• The quality of teaching creates stimulating and outstanding lessons that motivate, enthuse and encourage students to become active independent learners and develop a responsible attitude to their own work.
  • All learning styles should be catered for through engaging and varied lessons.
  • As well as the proficiency in listening, reading, speaking and writing skills in the foreign language, English literacy skills are reinforced and students gain a greater awareness of their own native tongue.
  • Students’ horizons are broadened and tolerance encouraged; understanding, interest, respect for and empathy with other nationalities and cultures are developed.

We are all passionate about our subject and do our best to promote Languages.

Learning Languages at ICC does not just happen in the classroom.  We organise many events and competitions around the College for the various Key Stages.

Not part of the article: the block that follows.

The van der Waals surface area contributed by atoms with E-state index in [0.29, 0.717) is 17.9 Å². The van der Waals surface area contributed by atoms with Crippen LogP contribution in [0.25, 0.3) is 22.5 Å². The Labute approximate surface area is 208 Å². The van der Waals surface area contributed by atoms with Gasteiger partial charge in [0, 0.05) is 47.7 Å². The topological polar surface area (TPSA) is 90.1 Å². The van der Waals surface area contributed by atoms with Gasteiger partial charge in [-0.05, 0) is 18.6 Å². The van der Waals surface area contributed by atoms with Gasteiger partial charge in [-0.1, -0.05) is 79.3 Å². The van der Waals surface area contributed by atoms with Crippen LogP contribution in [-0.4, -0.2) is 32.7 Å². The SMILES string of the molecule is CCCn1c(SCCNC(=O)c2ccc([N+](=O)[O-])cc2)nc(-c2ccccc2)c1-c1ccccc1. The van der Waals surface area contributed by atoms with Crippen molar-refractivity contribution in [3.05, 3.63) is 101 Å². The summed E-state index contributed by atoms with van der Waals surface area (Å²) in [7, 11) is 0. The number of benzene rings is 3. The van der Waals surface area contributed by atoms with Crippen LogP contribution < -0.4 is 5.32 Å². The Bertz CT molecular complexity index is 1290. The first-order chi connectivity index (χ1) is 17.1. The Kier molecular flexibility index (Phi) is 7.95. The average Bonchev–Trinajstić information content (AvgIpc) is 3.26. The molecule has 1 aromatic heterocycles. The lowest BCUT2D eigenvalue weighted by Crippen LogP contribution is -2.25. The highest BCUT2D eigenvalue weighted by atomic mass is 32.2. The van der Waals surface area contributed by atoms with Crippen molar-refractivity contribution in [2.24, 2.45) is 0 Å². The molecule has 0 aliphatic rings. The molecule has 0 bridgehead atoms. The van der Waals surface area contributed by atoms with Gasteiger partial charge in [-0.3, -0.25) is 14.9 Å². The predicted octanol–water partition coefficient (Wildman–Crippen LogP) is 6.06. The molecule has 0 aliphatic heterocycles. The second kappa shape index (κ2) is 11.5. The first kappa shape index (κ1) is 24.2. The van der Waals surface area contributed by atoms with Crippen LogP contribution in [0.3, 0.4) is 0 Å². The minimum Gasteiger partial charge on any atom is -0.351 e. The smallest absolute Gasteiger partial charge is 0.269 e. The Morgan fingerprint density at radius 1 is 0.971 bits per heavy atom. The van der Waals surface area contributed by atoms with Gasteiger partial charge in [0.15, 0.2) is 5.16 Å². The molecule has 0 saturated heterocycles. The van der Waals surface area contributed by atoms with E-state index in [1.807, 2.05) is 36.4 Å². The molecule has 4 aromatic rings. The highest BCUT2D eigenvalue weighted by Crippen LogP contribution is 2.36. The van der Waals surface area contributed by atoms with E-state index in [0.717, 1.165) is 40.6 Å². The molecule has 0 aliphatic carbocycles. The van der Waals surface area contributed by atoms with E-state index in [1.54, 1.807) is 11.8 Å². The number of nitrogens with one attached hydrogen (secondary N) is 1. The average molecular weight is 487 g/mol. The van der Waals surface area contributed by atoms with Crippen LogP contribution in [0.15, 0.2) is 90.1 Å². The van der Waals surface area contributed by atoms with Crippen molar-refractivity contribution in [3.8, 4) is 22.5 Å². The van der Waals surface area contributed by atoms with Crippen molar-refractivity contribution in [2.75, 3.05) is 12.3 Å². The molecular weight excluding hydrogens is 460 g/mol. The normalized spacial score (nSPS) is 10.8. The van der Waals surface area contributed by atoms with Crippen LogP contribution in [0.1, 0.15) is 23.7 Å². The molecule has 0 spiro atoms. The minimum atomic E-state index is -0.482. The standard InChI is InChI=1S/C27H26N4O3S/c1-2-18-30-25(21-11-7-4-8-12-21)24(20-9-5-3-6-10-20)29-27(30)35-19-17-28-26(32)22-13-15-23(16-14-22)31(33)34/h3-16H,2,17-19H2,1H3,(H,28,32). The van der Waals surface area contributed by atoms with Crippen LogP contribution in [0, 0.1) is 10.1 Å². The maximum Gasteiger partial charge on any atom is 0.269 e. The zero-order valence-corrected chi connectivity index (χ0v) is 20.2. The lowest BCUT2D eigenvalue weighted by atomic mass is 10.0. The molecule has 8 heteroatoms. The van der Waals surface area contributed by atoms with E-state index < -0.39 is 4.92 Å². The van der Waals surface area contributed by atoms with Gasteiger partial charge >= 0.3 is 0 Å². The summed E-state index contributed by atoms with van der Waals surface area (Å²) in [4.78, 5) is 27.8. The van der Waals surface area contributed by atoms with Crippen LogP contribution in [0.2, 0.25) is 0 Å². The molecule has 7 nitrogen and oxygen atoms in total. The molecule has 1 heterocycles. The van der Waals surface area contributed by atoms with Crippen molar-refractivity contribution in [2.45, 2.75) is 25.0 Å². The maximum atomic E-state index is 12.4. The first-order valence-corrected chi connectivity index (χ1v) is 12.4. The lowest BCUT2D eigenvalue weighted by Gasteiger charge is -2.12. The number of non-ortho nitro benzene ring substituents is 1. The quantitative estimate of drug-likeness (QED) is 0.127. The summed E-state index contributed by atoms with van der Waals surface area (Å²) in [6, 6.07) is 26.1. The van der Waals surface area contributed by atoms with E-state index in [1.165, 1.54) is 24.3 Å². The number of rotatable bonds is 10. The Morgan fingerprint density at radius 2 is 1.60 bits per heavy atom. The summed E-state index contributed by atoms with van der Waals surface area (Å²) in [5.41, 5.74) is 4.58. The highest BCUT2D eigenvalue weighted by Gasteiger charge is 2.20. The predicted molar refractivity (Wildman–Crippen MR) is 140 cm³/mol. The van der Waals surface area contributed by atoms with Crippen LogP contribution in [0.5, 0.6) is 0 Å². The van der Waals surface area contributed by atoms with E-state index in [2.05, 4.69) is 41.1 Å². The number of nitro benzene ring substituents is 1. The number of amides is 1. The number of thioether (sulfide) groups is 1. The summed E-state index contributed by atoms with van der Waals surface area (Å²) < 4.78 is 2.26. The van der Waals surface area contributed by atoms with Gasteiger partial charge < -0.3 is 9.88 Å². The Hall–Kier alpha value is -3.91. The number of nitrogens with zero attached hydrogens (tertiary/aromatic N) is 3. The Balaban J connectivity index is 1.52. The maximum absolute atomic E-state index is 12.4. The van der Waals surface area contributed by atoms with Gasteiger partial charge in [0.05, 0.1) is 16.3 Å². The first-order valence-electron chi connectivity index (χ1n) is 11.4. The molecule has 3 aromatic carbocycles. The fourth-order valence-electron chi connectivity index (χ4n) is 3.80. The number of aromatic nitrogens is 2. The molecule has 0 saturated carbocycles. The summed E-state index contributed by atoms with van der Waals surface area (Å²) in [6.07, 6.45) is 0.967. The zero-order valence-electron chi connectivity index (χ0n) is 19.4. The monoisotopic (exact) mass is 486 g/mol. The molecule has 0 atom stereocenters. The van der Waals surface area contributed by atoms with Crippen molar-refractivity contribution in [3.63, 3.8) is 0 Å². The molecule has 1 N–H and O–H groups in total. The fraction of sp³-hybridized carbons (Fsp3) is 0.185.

Key Stage 3 

  • Students decide on which language they will study in the Spring Term of Year 6 from either French or Spanish.
  • Top sets take a second language in Year 8 – at the moment, French students study German and Spanish groups take French.
  • They study their language for 6 hours a fortnight in Year 7 and in Year 8. In Year 8 top sets have 4 hours of their first foreign language and 2 hours of their second language.
  • Students are taught in ability groups according to their English SATs and will be in the same groups for English and Humanities.
  • KS3 builds a strong foundation in key language and grammar concepts and we focus on the productive skills of speaking and writing.
  • We do not follow a course textbook as such, but do dip into Métro and Listos.